“Build Your Own Schedule”: A Structured Choice Visual Strategy

Definition:

The “Build Your Own Schedule” strategy lets students choose which task to do first, second and third – from a set of picture cards or printed word cards.  She builds her visual schedule from these  cards and removes the picture or word when finished.  The student is referred back to the visual schedule she created if she should question when she’ll be done working.  As the last step provide a choice card so the student can pick a preferred activity as a reinforcer for completing work.

Situation:

I have a 3rd grade student in my Learning Support class who needs extra help with most academic subjects.  She becomes very resistant when I try to work with her on a one-to-one basis.  If I do get her to work with me, she only lasts a few minutes before she starts asking when we’ll be done or she refuses to work altogether.  How can I get her to focus and work cooperatively?

  • Situation

    I have a 3rd grade student in my Learning Support class who needs extra help with most academic subjects.  She becomes very resistant when I try to work with her on a one-to-one basis.  If I do get her to work with me, she only lasts a few minutes before she starts asking when we’ll be done or she refuses to work altogether.  How can I get her to focus and work cooperatively?

  • Summary

    Try a “Build Your Own Schedule” strategy, allowing your student to choose the order of the tasks you would like to complete during her time with you.  This strategy gives the student control over the sequence of activities but still within your parameters.  Providing structured choices within a framework like this can help students be more receptive to completing non-preferred activities.

  • Definition

    The “Build Your Own Schedule” strategy lets students choose which task to do first, second and third – from a set of picture cards or printed word cards.  She builds her visual schedule from these  cards and removes the picture or word when finished.  The student is referred back to the visual schedule she created if she should question when she’ll be done working.  As the last step provide a choice card so the student can pick a preferred activity as a reinforcer for completing work.

  • Quick Facts
    • Child's Age: 6-10, 11-13, 14-17, 18+
    • Planning Effort: Moderate
    • Difficulty Level: Easy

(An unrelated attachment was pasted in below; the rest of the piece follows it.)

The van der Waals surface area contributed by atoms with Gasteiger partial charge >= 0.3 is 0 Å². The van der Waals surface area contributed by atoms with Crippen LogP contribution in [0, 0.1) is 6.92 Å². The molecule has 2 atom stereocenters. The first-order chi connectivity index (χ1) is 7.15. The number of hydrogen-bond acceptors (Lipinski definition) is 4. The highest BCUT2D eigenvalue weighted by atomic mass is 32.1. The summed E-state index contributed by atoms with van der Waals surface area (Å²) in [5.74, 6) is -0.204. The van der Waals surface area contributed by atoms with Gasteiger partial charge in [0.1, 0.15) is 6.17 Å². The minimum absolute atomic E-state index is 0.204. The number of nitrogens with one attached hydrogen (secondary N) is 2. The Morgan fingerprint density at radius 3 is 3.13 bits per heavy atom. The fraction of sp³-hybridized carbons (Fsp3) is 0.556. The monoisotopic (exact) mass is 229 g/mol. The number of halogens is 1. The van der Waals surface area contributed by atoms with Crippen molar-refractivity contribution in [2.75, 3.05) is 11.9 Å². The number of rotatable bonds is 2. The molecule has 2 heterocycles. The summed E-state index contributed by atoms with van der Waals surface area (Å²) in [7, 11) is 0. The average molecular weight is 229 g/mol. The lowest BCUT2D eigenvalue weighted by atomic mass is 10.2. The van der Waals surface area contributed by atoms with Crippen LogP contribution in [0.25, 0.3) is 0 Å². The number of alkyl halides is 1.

• Pre-requisites

    ability to follow a simple visual schedule

    ability to make choices

    picture cards or word cards for each task with velcro

    visual schedule grid with velcro

  • Process
    1. Decide on three short tasks you would like the student to complete during her one-to-one time with you.  (NOTE:  You may decide to do fewer tasks initially to increase her positive associations with one-to-one sessions.)

    2. Create a set of picture cards or word cards that represent each task (i.e. read paragraph and answer question; write definition for 3 vocabulary words; highlight sight words in passage).  Adjust wording to suit her abilities (i.e. “read”; “write”; “highlight“).

    3. Explain the process to the student when you meet.  Tell her that you have three things that need to be done, but that she gets to choose the order.  She can also choose a preferred task/activity once the work is completed.  Show her the picture or word cards and the grid and ask which task she wants to put first, second and third.  Enthusiastically talk it up to create “buy-in” on the student’s part.

    4. Once she’s created her schedule, ask her which task she put first.  Throughout the session, keep encouraging her to access the schedule, and to remove the picture or word when the task is completed to promote “ownership” of the system.

    5. Provide sincere reinforcement throughout her session with you to increase her receptivity to the process.

    6. If successful, you may decide to increase the number or length of tasks gradually.

  • Documents and Related Resources

    work schedule template (PDF)

     

    work schedule template (Word document)

     

    If you have questions or concerns about the Watson Institute’s use of this information, please contact us.

     

Leave a Reply

Your email address will not be published. Required fields are marked *